Feminism in the Netflix series “Dynasty”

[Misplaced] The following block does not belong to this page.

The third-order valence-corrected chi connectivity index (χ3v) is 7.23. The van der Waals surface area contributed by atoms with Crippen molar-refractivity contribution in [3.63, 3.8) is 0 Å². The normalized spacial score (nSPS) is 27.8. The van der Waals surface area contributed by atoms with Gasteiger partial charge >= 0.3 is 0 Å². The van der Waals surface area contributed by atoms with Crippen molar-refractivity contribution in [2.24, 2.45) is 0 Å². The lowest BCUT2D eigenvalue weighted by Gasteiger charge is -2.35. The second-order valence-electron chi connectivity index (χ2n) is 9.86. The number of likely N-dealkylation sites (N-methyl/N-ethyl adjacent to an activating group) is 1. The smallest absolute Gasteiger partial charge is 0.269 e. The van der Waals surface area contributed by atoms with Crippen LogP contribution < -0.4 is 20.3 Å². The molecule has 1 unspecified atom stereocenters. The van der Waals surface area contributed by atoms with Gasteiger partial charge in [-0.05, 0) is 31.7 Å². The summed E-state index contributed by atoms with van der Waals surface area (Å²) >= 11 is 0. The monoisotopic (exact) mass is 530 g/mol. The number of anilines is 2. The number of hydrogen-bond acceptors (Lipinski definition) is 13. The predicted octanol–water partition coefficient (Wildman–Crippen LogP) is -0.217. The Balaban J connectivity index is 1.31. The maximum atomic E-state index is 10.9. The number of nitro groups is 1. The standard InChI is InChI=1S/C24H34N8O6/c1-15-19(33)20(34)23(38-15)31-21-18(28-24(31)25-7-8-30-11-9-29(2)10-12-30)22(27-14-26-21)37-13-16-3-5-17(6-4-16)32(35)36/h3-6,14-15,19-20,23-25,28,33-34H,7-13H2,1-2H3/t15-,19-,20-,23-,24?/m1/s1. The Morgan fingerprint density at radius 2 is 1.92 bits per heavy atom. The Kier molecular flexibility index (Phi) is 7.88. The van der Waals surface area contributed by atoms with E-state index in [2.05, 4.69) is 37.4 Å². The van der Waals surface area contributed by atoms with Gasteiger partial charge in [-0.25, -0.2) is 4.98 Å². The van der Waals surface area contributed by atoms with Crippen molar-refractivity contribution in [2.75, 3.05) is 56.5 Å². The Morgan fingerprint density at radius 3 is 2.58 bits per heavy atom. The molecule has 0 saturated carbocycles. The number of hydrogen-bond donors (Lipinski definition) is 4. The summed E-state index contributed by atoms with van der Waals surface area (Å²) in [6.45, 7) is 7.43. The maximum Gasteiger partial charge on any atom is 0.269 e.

Fallon Carrington is the 4th generation of the Carrington Dynasty, a wealthy family of business owners and billionaires. Like her father and his father, Fallon is a wealthy CEO and businesswoman who puts her entire life into her work. Because she is the star of the show, we see the role of a woman in power in every episode. The video is a series of clips of Fallon showing her making deals, competing with other business people, and clips of others doubting her talents and capabilities. As intelligent as Fallon is about business, she is often undermined simply because she is a woman and because she was born into it. Many investors and big name businesses doubt her expertise and make it really difficult to make deals with her. Others admire her fire and trust her as a partner. Fallon is super competitive, even with her own family, and always works to get what she wants. She does this in an honest but intense way since she’s so used to seeing her father go to extreme and sometimes even illegal lengths to get what he wants. In the video we see she is typically up against other men (or her father) while making deals or settling them, and she is usually doubted by them on her first approach. A lot of CEO and other higher level business positions tend to be held by men, and always were in previous times. I’d say Fallon’s drive comes from being doubted so much and from being in a position not many other women have or are successful in, it fuels her fire and she guns for what she wants so much harder. She loves to prove others, especially misogynistic men within the same field and her father, wrong. In the first clip we see Fallon sitting at a table across from her father, surrounded by what we can assume to be investors/lawyers/businessmen, all male. She is the only woman at the table, and still succeeds in her pitch. The clip at 3:38 shows Fallon and Jeff Colby discussing their business plans to beat her father. Her father tells Jeff that he has no experience, but Fallon is quick to chime in that she does. Another scenario of two businessmen, but the successful one in this specific case being Fallon. I admire how Fallon still says Carrington is “her name” to her father knowing he is where she got it from and just doesn’t pay any mind to when he reminds her of it. She works hard to remind people that she is Fallon, not just a “Carrington.” In society we don’t see many women filling the spots of what used to be considered a “man’s job.” It’s improved since then for sure, and we’ve gotten better at not referring to them as men’s jobs, but I personally couldn’t name that many CEO’s who are women, especially not in TV shows or films. Dynasty gives consistent representation to women who own businesses and power without it being handed to them. Although Fallon was born into a rich family, she is always competing with them to be successful the right way and has learned most of the things she knows about the industry on her own. It’s easy to admire such a girlboss like Fallon who thrives on being doubted by the patriarchy, but it’s even easier to respect her for it. She’s an excellent example for young women to do whatever it is they love no matter who tells them they aren’t cut out for it.